David Fair, of Anchorage, carries a setnet stake through the mud toward shore as the tide retreats Saturday at the mouth of the Kasilof River.
Photo by Patrice Kohl
Jeff Elkins watched from a beach near the mouth of the Kasilof River as his son-in-law removed a sockeye from their set gillnet early Saturday afternoon. The tide was retreating back into Cook Inlet and Elkins and his son-in-law, Ben Linford, thought they had picked the net clean earlier in the morning, but discovered a straggler while straightening the net.
After a short struggle with the net, Linford returned to shore ginning beneath a baseball cap and pair of rectangular-framed glasses, as he carried the bonus fish to shore.
On Thursday, the personal-use setnet fishery opened on beaches leading into the mouth of the Kasilof River, drawing families and friends together to catch and process sockeye.
Compared to other years, however, this year’s sockeye catch seemed a little slow, Elkins said Saturday.
“We’re catching fish, but we haven’t seen an abundance,” he said.
But Elkins was not aiming to catch his limit and was optimistic that he, Linford and the two friends they were fishing with would catch enough to feed the four families they were fishing for.
“It’s not about the max, it’s about the need,” he said.
Jim Norcoss Sr. guts the morning's catch of sockeye salmon Saturday.
Photo by Patrice Kohl
The fishery is also about time spent with family and friends as you watch the nets catch fish for your freezer, he added.
“I call it the gentleman’s way of fishing,” Elkins said. “The only thing that’s missing is a fine cigar.”
“And a fine wine,” Linford chimed in.
But not everyone takes a leisurely approach to setnet fishing.
Within shouting distance of where Elkins and Linford’s net stretched from the beach, a group of eight families had organized their fishing trip by age, task and shift, with the adults picking the early morning catches and teenagers picking the late-night catches.
When troopers stopped to check permits and catch records, they said the group had the most organized record-keeping system they had seen so far, said Tom Hardwick, a member of the group.
The eight-family group were using five nets and a boat to catch and pick fish. By Saturday they had caught 333 sockeye and four kings, and were confident they would net the 480 salmon that regulations allow them to catch.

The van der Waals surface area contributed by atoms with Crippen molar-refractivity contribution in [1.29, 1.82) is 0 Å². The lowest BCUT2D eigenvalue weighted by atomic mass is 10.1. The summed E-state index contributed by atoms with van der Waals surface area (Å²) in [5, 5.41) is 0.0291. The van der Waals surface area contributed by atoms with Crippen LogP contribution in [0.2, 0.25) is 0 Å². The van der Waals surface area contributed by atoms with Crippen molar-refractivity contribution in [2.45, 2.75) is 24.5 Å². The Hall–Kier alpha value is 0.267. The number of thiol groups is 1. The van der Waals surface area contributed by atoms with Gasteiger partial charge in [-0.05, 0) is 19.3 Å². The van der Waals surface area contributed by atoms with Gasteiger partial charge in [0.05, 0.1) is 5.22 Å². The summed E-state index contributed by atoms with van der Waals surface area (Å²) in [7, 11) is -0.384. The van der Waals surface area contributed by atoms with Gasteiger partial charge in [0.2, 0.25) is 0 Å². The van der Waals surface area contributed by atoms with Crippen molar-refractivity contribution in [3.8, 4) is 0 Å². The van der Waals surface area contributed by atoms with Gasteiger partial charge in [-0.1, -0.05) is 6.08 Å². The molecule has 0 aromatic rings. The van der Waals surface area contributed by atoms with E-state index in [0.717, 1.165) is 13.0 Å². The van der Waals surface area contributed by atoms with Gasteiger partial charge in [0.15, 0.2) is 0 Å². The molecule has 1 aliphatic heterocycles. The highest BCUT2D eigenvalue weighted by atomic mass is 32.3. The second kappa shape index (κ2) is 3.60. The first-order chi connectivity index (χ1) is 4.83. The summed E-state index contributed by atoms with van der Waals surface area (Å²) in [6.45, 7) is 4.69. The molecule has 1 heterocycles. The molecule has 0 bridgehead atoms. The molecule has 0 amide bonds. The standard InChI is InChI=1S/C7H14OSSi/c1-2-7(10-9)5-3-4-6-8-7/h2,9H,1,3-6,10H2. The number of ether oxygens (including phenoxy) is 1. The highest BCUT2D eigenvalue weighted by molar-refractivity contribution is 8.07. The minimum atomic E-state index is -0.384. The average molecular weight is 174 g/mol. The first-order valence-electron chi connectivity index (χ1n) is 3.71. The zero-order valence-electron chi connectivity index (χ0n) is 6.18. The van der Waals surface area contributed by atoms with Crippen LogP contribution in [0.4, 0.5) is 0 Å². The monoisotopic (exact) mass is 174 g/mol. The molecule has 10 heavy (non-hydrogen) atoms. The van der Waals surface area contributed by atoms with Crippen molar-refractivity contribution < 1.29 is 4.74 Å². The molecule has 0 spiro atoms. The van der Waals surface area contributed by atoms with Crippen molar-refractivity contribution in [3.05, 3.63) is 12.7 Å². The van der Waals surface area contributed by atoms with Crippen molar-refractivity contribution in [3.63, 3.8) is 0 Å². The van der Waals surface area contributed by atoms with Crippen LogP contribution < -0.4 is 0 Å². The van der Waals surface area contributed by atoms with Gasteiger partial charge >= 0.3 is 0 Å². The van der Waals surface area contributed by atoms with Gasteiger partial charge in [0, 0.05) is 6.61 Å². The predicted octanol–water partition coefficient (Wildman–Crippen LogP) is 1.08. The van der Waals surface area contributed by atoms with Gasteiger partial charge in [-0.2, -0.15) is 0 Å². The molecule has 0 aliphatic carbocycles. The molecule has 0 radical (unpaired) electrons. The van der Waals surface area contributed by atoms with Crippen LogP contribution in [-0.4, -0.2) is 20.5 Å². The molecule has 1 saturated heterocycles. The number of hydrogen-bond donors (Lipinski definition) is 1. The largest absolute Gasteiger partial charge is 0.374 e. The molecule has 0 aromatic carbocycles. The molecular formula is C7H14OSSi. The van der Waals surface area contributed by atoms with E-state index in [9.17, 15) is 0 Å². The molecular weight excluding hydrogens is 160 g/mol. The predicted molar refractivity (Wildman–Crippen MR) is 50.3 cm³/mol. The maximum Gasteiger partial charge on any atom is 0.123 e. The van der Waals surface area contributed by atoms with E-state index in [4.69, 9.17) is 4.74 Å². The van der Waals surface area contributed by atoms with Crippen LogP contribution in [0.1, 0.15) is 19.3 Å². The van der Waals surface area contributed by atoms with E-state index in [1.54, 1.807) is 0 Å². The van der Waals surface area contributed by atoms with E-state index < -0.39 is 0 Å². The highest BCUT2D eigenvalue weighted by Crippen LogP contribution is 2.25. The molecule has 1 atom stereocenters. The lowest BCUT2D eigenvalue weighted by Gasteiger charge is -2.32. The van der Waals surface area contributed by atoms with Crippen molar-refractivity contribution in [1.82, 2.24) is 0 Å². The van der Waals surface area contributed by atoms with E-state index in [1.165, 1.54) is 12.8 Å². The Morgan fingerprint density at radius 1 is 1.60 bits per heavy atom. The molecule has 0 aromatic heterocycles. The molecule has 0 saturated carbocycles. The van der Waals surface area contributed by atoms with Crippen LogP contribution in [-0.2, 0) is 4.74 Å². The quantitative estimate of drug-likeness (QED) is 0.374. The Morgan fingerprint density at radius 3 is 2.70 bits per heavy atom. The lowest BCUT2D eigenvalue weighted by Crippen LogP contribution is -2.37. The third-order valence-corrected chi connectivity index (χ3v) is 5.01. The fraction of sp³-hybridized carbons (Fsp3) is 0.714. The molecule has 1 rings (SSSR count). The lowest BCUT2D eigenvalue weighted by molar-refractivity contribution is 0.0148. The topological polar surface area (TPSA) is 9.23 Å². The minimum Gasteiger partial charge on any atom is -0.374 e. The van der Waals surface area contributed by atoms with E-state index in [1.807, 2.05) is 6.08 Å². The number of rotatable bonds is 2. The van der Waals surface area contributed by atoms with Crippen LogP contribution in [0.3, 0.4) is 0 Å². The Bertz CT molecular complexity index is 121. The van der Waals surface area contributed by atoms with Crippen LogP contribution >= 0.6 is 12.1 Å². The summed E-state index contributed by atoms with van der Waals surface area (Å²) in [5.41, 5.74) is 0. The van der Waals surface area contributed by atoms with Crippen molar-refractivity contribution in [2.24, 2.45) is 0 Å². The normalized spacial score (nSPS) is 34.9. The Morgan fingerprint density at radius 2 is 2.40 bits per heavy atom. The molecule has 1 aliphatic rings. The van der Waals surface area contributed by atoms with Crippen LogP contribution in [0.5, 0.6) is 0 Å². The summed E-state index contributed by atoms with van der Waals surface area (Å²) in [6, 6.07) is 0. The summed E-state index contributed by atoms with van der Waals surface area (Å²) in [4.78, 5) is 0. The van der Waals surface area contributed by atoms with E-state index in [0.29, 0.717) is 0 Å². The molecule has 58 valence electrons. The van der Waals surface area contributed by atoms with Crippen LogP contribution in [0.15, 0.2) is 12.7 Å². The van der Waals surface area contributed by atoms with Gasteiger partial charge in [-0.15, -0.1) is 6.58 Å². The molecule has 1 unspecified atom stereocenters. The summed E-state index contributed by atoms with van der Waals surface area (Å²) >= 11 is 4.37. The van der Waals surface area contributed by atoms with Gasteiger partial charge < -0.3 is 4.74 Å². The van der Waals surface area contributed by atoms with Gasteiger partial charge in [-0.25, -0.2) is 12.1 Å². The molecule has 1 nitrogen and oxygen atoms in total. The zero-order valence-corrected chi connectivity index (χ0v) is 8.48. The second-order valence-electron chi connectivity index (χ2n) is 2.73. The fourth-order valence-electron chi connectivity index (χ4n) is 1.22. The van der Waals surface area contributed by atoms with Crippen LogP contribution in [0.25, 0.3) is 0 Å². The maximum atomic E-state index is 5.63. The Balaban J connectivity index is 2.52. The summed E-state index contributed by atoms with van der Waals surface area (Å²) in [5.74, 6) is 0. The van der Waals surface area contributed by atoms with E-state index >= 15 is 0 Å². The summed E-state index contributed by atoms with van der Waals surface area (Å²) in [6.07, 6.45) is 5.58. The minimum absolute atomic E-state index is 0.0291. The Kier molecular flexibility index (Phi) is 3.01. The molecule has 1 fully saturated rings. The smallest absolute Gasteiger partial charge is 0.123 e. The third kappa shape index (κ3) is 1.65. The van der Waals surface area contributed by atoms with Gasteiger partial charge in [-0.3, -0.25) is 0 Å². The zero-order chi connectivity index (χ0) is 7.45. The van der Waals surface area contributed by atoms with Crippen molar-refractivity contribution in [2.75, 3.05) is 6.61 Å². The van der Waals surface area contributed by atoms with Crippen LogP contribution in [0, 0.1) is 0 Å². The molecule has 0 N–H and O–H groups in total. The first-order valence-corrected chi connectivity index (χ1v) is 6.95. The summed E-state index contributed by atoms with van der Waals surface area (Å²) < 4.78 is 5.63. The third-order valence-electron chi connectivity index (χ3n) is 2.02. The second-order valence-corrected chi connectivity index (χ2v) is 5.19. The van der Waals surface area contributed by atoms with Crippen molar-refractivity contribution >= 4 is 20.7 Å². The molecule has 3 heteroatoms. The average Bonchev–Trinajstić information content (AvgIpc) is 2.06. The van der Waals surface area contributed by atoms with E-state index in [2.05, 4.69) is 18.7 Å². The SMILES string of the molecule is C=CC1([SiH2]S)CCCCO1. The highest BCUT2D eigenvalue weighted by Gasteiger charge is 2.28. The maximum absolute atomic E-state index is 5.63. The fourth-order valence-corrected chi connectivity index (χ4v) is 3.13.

The sockeye were cleaned and iced to be eaten throughout the year and the group prepared their king salmon for immediate consumption.
“We eat them while we’re here, because there’s nothing like a king on the barbie,” said Steve Barnett, another member of the group.
At their camp on the beach, Barnett opened a cooler and displayed the largest of the king salmon they had caught. Barnett bent over, hooked his fingers into the fish’s gills and leaned backward as he hoisted the fish up to his shoulder.
Barnett wore an American flag-print bandana and beamed at the fish that hung from his shoulder to just above his ankles.
No one had measured or weighed the king, but Barnett estimated it weighed about 55 pounds.
While the eight-family group appeared to be well on its way to a feast of king and catching their limit, having a boat put them at an advantage over most of the other setnet fishermen along the beach. Most used all-terrain vehicles or hip boots to stretch nets from shore and could not fish as far into the inlet as fishermen with boats.
And like Elkins, other boatless setnet fishermen reported slow catches. But the boatless fishermen remained confident they could still catch what they needed, if not their limit.
With two permits and six household members between them, Jim Norcoss Sr. and Jim Norcoss Jr. said regulations would allow them to take as many as 100 salmon. But Norcoss Jr. said they would be happy to catch even half that amount.
By Saturday, Norcoss Jr. said the largest catch they had picked contained 12 fish, a far cry from their biggest catch last year of 40 fish.
But he said he expected a bigger catch after Saturday evening’s incoming tide.
And Norcoss Jr. said his family fishes the Kasilof setnet fishery for more than just fish.
“We bring the kids down and it’s just a big camping trip for them,” he said.
The fishery also acts as a small family reunion for the Norcoss family, some of which resides in both Homer and Willow, he said.
The Kasilof River setnet fishery closes at 11 p.m. Saturday. Each permit holder is allowed to take 25 salmon. No more than one person per household is allowed a permit, and the permit can also be used to catch 10 salmon for each additional household member.
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